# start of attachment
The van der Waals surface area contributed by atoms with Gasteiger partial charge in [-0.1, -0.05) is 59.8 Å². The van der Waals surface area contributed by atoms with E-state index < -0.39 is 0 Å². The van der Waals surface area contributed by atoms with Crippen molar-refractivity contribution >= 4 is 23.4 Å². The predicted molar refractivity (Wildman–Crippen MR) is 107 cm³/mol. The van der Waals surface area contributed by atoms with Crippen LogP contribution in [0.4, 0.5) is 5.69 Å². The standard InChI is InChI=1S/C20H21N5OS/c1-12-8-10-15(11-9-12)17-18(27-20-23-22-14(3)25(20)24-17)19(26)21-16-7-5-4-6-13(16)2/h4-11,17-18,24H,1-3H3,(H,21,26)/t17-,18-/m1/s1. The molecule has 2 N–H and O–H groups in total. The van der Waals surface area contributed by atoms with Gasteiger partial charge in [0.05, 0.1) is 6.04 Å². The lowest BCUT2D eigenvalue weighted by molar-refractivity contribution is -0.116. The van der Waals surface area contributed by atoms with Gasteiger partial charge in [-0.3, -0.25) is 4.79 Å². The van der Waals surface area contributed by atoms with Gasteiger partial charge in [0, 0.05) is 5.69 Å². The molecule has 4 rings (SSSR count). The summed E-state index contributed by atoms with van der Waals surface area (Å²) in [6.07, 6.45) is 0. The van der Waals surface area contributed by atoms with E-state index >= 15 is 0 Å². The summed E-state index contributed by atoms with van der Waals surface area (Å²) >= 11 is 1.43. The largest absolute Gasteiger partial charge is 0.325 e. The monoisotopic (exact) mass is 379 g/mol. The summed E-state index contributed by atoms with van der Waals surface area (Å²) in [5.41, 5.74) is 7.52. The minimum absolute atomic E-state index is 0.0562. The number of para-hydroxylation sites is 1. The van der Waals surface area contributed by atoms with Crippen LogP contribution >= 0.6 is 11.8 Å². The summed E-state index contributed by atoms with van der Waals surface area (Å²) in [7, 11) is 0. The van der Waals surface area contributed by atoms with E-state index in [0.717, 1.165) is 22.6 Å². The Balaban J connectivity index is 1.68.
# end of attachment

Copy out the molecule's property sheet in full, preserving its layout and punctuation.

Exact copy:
The van der Waals surface area contributed by atoms with Gasteiger partial charge in [-0.1, -0.05) is 59.8 Å². The van der Waals surface area contributed by atoms with E-state index < -0.39 is 0 Å². The van der Waals surface area contributed by atoms with Crippen molar-refractivity contribution >= 4 is 23.4 Å². The predicted molar refractivity (Wildman–Crippen MR) is 107 cm³/mol. The van der Waals surface area contributed by atoms with Crippen LogP contribution in [0.4, 0.5) is 5.69 Å². The standard InChI is InChI=1S/C20H21N5OS/c1-12-8-10-15(11-9-12)17-18(27-20-23-22-14(3)25(20)24-17)19(26)21-16-7-5-4-6-13(16)2/h4-11,17-18,24H,1-3H3,(H,21,26)/t17-,18-/m1/s1. The molecule has 2 N–H and O–H groups in total. The van der Waals surface area contributed by atoms with Gasteiger partial charge in [0.05, 0.1) is 6.04 Å². The lowest BCUT2D eigenvalue weighted by molar-refractivity contribution is -0.116. The van der Waals surface area contributed by atoms with Gasteiger partial charge in [-0.3, -0.25) is 4.79 Å². The van der Waals surface area contributed by atoms with Gasteiger partial charge in [0, 0.05) is 5.69 Å². The molecule has 4 rings (SSSR count). The summed E-state index contributed by atoms with van der Waals surface area (Å²) in [6.07, 6.45) is 0. The van der Waals surface area contributed by atoms with E-state index >= 15 is 0 Å². The summed E-state index contributed by atoms with van der Waals surface area (Å²) >= 11 is 1.43. The largest absolute Gasteiger partial charge is 0.325 e. The monoisotopic (exact) mass is 379 g/mol. The summed E-state index contributed by atoms with van der Waals surface area (Å²) in [5.41, 5.74) is 7.52. The minimum absolute atomic E-state index is 0.0562. The number of para-hydroxylation sites is 1. The van der Waals surface area contributed by atoms with Crippen LogP contribution >= 0.6 is 11.8 Å². The summed E-state index contributed by atoms with van der Waals surface area (Å²) in [7, 11) is 0. The van der Waals surface area contributed by atoms with E-state index in [0.717, 1.165) is 22.6 Å². The Balaban J connectivity index is 1.68.